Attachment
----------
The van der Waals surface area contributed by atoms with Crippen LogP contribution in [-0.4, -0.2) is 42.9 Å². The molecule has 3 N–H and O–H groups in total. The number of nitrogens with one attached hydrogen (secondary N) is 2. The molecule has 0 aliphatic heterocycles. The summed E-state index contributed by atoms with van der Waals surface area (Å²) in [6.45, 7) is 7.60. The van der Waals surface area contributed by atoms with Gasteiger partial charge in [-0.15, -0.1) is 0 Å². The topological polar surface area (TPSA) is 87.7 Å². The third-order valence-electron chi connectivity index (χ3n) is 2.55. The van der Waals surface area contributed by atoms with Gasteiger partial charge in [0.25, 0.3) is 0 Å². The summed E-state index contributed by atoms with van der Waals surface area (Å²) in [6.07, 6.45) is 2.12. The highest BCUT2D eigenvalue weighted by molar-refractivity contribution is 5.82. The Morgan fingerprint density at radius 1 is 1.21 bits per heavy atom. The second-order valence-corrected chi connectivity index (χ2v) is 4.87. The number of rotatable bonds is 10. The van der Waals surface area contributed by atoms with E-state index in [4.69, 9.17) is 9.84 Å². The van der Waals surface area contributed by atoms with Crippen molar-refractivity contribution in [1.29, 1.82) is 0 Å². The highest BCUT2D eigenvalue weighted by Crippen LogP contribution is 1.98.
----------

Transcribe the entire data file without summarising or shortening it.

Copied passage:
The van der Waals surface area contributed by atoms with Crippen LogP contribution in [-0.4, -0.2) is 42.9 Å². The molecule has 3 N–H and O–H groups in total. The number of nitrogens with one attached hydrogen (secondary N) is 2. The molecule has 0 aliphatic heterocycles. The summed E-state index contributed by atoms with van der Waals surface area (Å²) in [6.45, 7) is 7.60. The van der Waals surface area contributed by atoms with Gasteiger partial charge in [-0.15, -0.1) is 0 Å². The topological polar surface area (TPSA) is 87.7 Å². The third-order valence-electron chi connectivity index (χ3n) is 2.55. The van der Waals surface area contributed by atoms with Gasteiger partial charge in [0.25, 0.3) is 0 Å². The summed E-state index contributed by atoms with van der Waals surface area (Å²) in [6.07, 6.45) is 2.12. The highest BCUT2D eigenvalue weighted by molar-refractivity contribution is 5.82. The Morgan fingerprint density at radius 1 is 1.21 bits per heavy atom. The second-order valence-corrected chi connectivity index (χ2v) is 4.87. The number of rotatable bonds is 10. The van der Waals surface area contributed by atoms with E-state index in [4.69, 9.17) is 9.84 Å². The van der Waals surface area contributed by atoms with Crippen molar-refractivity contribution in [1.29, 1.82) is 0 Å². The highest BCUT2D eigenvalue weighted by Crippen LogP contribution is 1.98.